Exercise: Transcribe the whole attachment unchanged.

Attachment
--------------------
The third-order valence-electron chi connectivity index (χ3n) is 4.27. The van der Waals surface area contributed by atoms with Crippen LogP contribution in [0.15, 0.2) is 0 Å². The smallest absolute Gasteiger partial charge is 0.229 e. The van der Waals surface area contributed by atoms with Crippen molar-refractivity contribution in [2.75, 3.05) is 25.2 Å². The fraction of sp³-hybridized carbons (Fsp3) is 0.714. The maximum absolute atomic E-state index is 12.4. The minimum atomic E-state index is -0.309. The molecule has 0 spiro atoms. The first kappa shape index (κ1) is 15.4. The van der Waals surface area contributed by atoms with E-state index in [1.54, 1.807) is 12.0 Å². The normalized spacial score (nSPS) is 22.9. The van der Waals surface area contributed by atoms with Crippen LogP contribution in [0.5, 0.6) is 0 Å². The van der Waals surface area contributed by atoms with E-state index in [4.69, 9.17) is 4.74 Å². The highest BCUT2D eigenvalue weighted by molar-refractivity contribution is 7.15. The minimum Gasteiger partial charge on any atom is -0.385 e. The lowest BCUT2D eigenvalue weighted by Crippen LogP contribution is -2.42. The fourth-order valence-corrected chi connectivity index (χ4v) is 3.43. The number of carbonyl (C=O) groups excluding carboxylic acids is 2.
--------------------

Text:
The third-order valence-electron chi connectivity index (χ3n) is 4.27. The van der Waals surface area contributed by atoms with Crippen LogP contribution in [0.15, 0.2) is 0 Å². The smallest absolute Gasteiger partial charge is 0.229 e. The van der Waals surface area contributed by atoms with Crippen molar-refractivity contribution in [2.75, 3.05) is 25.2 Å². The fraction of sp³-hybridized carbons (Fsp3) is 0.714. The maximum absolute atomic E-state index is 12.4. The minimum atomic E-state index is -0.309. The molecule has 0 spiro atoms. The first kappa shape index (κ1) is 15.4. The van der Waals surface area contributed by atoms with E-state index in [1.54, 1.807) is 12.0 Å². The normalized spacial score (nSPS) is 22.9. The van der Waals surface area contributed by atoms with Crippen LogP contribution in [0.5, 0.6) is 0 Å². The van der Waals surface area contributed by atoms with E-state index in [4.69, 9.17) is 4.74 Å². The highest BCUT2D eigenvalue weighted by molar-refractivity contribution is 7.15. The minimum Gasteiger partial charge on any atom is -0.385 e. The lowest BCUT2D eigenvalue weighted by Crippen LogP contribution is -2.42. The fourth-order valence-corrected chi connectivity index (χ4v) is 3.43. The number of carbonyl (C=O) groups excluding carboxylic acids is 2.